As single-minded as Cynthia Cooper appeared during this entire affair, it was an incredibly trying ordeal. Her parents and friends noticed that she was under considerable stress and was losing weight. According to the Wall Street Journal, she and her colleagues worried “that their findings would be devastating to the company [and] whether their revelations would result in layoffs and obsessed about whether they were jumping to unwarranted conclusions that their colleagues at WorldCom were committing fraud. Plus, they feared that they would somehow end up being blamed for the mess.”48
It is unclear at this writing whether Bernie Ebbers will be held responsible for the accounting irregularities that brought down his second in command. Jack Grubman’s final legal fate is also unclear. While the ethical quality of enthusiasm and sociability are debatable, the virtue of courage is universally acclaimed, and Cynthia Cooper apparently has it. Thus, it was not surprising that on December 21, 2002, Cynthia Cooper was recognized as one of three “Persons of the Year” by Time magazine.
1. What are the ethical considerations involved in a company’s decision to loan executives money to cover margin calls on their purchase of shares of company stock?
2. When well-conceived and executed properly, a growth-through-acquisition strategy is an accepted method to grow a business. What went wrong at WorldCom? Is there a need to put in place protections to insure stakeholders benefit from this strategy? If so, what form should these protections take?
3. What are the ethical pros and cons of a banking firm giving their special clients privileged standing in “hot” IPO auctions?
4. Jack Grubman apparently lied in his official biography at Salomon Smith Barney. Isn’t this simply part of the necessary role of marketing yourself? Is it useful to distinguish between “lying” and merely “fudging.”?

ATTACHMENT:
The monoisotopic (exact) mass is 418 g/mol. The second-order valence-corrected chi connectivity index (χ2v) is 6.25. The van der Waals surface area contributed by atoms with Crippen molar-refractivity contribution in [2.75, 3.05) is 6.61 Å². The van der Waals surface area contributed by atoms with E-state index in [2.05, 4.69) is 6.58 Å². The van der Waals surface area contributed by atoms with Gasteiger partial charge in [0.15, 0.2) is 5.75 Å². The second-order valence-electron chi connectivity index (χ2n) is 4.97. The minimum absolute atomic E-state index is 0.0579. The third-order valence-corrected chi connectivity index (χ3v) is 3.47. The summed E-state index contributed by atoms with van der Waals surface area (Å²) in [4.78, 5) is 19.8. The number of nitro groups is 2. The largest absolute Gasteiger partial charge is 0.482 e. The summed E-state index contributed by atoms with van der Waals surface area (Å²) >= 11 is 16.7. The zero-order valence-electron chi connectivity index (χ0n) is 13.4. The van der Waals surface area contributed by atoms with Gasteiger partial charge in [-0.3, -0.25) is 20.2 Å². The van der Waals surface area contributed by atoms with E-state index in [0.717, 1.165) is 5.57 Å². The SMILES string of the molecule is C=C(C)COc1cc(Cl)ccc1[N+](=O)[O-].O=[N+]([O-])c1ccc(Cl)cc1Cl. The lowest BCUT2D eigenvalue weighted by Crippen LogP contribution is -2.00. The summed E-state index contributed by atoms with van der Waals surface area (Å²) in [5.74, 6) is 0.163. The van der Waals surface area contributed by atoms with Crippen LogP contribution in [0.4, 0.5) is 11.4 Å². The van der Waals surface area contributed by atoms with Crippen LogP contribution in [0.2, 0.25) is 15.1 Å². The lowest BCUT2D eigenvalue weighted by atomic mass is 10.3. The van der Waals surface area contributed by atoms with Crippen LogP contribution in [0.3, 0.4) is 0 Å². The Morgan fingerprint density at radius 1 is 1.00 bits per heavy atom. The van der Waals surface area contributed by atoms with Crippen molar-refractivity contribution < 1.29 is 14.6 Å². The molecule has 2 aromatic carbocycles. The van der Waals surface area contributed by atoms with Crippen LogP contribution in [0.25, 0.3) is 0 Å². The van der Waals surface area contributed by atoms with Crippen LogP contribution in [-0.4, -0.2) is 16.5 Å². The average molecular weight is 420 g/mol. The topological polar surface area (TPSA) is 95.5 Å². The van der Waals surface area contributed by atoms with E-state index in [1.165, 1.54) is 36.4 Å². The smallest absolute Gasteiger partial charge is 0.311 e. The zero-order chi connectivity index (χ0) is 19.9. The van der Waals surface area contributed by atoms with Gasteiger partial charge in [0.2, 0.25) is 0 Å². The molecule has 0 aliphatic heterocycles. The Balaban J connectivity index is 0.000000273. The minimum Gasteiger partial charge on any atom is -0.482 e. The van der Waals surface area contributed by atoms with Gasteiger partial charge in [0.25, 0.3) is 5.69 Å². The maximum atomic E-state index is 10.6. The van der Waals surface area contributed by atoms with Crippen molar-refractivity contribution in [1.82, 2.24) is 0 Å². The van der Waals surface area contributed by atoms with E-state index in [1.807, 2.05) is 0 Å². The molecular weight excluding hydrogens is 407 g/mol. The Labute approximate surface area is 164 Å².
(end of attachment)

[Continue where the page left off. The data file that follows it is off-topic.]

5. Cynthia Cooper and her colleagues worried about their revelations bringing down the company. Her boss, Scott Sullivan, asked her to delay reporting her findings for one quarter. She and her team did not know for certain whether this additional time period might have given Sullivan time to “save the company” from bankruptcy. Assume that you were a member of Cooper’s team and role-play this decision-making situation.
6. What could have been done to prevent this type of fraud from happening?
7. What items from this incident should auditors look for as having the potential to lead to fraud?
1. Dennis Moberg, Santa Clara University and Edward Romar, University of Massachusetts-Boston. This case was made possible by a Hackworth Faculty Research Grant from the Markkula Center for Applied Ethics, Santa Clara University.
2. This is only true if he is liable for the loans he was given by WorldCom. If he avoids those somehow, his net worth may be plus $8.4 million according to the Wall Street Journal (see S. Pulliam & J. Sandberg . WorldCom Seeks SEC Accord As Report Claims Wider Fraud [November 5], A-1).
3. Colvin, G. (2002). Bernie Ebbers’ Foolish Faith. Fortune, 146, (11 [November 25]), 52.
4. Padgett, T., &Baughn, A. J. (2002). The Rise and Fall of Bernie Ebbers. Time, 159, (19 [May 12]), 56+.
5. Morse, D., & Harris, N. (2002). In Mississippi, Ebbers is a Man to be Proud Of. Wall Street Journal, May 2, 2002, B-1.
6. Young, S., & Solomon, D. (2002). WorldCom Backs Chief Executive For $340 Million. Wall Street Journal (February 8), B-1.
8. Romero, Simon, & Atlas, Rava D. (2002). WorldCom’s Collapse: The Overview. New York Times (July 22), A-1.
10. WorldCom website, (www.worldcom.com/global/about/facts/).
11. Eichenwald, Kurt (2002). For WorldCom, Acquisitions Were Behind its Rise and Fall, New York Times (August 8), A-1.
12. Romero & Atlas, op. cit.
13. Browning, E. S. (1997). Is the Praise for WorldCom Too Much? Wall Street Journal (October 8), p. C-24. All acquisition amounts are taken from this article.
14. Eichenwald, Op. cit., p. A-3.
17. Ibid., p. A-2.